Once again, investor advocates disagreed. “[T]he proposal is designed to preserve financial firms’ ability to place their own interests ahead of their customers’ interests and profit unfairly at their expense,” argued a public letter co-signed by several investor advocate groups.
That Scalia is the one proposing the rule is, to many, an inverted justice. When Scalia was a Wall Street attorney, in one of his most notorious cases, he led litigation for Wall Street groups in successfully overturning an Obama DOL rule that enhanced the scope of a financial professional’s fiduciary duty to retirees.
Given Scalia’s role in the prior rulemaking, both Schlichter and Roper believe Scalia’s role in its replacement was conflicted, and that many believe he should have recused himself from fiduciary rulemaking. Gerstein disagreed with both assertions.
A spokesperson for the Department of Labor noted that Scalia sought advice from the DOL’s career ethics attorneys, who also consulted the U.S. Office of Government Ethics, and they determined that neither relevant ethics rules nor the Trump administration’s Ethics Pledge required his recusal from the rulemaking.
A Fossil-Fueled 401(k)
The investment world has recently been choosing to invest heavily in renewable energy, diverse workplaces, and companies with fair-labor practices. So-called environmental social governance (ESG) investing has become incredibly popular, with US SIF estimating that today one-quarter of all U.S. dollars invested have some form of an ESG mandate, an 18-fold increase between 1995 and 2018. Financial firms have been working doggedly to create new funds and products that meet customers’ growing demand.
And it’s popular not just because of some charitable spirit. Performance data shows that not only does ESG investing outperform traditional investments in a good economy, but it also loses less in a downturn, though there is some disagreement. Most ESG-sector growth has remained outside of retirement due to retirement’s need for perceived low-risk investments, but given ESG’s growth, it was inevitable that it would eventually enter retirement investing.
Or at least, it was inevitable, until mid-June, when the DOL unveiled its third monumental retirement rule proposal, this time from authority from a Trump executive order promoting fossil fuels. The Labor Department’s slash-and-burn rule will subject all ESG in retirement plans to the stigma of heightened scrutiny. While on its face, the rule clarifies what is already the law — that retirement investments must meet fiduciary-level scrutiny — it also forbids retirement plans from having investments that promote some “non-pecuniary” purpose, such as not destroying the planet, no matter retirees’ wishes.
“Private employer-sponsored retirement plans are not vehicles for furthering social goals or policy objectives that are not in the financial interest of the plan,” Scalia said in a press release.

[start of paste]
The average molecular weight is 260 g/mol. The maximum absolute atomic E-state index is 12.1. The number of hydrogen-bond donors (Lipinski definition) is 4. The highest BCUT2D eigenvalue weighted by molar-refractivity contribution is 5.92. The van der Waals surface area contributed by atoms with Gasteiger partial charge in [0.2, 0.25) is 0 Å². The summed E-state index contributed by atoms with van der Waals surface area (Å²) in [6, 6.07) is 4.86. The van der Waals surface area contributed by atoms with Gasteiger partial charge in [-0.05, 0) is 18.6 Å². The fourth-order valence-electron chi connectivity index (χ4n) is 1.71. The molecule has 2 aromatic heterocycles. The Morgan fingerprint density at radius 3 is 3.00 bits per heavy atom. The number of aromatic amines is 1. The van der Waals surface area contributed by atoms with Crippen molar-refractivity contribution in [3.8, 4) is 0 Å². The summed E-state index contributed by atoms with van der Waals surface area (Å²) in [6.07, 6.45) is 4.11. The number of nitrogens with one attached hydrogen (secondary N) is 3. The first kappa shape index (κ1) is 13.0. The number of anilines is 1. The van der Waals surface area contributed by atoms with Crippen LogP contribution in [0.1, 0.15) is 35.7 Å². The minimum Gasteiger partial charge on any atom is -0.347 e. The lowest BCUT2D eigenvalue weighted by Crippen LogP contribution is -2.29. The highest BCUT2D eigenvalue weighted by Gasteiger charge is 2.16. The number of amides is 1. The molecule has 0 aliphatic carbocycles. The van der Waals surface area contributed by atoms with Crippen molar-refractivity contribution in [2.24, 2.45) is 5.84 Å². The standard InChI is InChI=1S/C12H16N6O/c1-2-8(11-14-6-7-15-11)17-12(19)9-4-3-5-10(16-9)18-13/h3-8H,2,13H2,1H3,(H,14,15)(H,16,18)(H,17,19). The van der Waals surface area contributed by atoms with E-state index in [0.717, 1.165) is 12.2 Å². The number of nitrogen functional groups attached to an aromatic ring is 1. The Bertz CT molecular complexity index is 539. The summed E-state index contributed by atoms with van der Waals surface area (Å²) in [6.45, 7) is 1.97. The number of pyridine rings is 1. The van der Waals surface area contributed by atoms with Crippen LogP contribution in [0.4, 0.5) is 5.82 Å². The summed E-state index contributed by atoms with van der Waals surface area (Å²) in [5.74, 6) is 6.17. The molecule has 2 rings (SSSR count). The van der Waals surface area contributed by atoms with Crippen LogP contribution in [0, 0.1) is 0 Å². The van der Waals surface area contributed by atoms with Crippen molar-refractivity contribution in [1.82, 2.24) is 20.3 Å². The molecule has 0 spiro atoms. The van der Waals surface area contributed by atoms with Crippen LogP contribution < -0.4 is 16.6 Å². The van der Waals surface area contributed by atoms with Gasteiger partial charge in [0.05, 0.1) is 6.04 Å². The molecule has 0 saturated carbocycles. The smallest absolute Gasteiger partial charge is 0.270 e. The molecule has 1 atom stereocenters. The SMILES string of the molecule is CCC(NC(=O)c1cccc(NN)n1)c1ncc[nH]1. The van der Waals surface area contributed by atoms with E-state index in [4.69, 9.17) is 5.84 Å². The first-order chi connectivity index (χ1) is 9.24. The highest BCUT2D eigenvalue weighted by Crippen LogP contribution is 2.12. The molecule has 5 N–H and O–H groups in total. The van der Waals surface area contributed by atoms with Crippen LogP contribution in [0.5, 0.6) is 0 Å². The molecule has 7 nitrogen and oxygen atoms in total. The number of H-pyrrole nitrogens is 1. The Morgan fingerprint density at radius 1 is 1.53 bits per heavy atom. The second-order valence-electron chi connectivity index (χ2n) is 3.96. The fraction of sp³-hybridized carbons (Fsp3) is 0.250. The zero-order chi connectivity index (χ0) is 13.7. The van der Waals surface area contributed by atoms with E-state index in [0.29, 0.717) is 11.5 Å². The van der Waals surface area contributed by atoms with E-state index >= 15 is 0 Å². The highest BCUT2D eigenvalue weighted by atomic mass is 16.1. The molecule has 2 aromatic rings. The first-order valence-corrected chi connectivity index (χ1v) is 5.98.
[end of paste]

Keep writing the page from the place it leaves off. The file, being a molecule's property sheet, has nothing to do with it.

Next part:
The consensus in the financial sector is that this rule will have a chilling effect on ESG and benefit the Trump-allied fossil-fuel sector.
“Basically the rule that they proposed is deeply internally conflicted. On the one hand, you have to make decisions on financial returns, and yet if you did that, you’d have to exclude fossil fuels,” Behar from As You Sow said. “Why is the DOL saying that fiduciaries should steer clear of less risk, steer clear of outperformance?”
Like the other regulatory shifts, the DOL is not acting alone. The SEC has scrutinized and criticized ESG, alongside the New York branch of the DOL and the White House itself. Despite this antagonism to ESG, European regulators, Democratic lawmakers, investor advocates, and even the investment industry itself support expanding and standardizing the ESG sector.
“The ESG rule is just straight political,” Roper said.
Foxes Guarding the Retirement Coop
Together, the Trump administration’s plans contribute to a remaking of a retirement system that gives financial firms new opportunities to cash in at the expense of greater risk to workers, while making it harder for us to use our money to build the kind of world we’d like to retire into.
The most perplexing aspect of these rules is their open contradictions. The Labor Department’s justifications for the private equity letter and the standard of conduct rule were to expand “investor choice.” While the rule on environmentally and socially conscious investing effectively shuts out investor choice. The rules allow a retiree to “choose” a high-risk, high-fee investment, or to “choose” a retirement adviser who gets a kickback for their imprudent recommendations. But retirees may not choose an investment that promotes the idea that cutting carbon emissions or increasing diversity are in and of themselves good investments.
“You could understand if they took a laissez faire approach to both.… or if they took a restrictive approach to both,” Roper said. “This is about picking winners and losers. And the losers are going to be retirement savers.”
“They just don’t like transparency; they want to put us in the most risky, nontransparent vehicles they can find,” Behar said. “I guess that kind of squares with this administration.”
Discouragingly, the rules seem likely to go forward. The private-equity letter effectively lets the horse out of the barn. And while the two formal rules haven’t been finalized, there’s little to stand in their way, as legal challenges seem unlikely after a related SEC decision was upheld in June.
In theory, individuals could sue their retirement-investment managers on a case-by-case basis if they felt the money was being mismanaged, but that’s no substitute for a system that works to protect them in the first place — something Scalia seems hell-bent on trying to dismantle.
Then again, Scalia’s only calling the shots so long as Trump is in the White House.…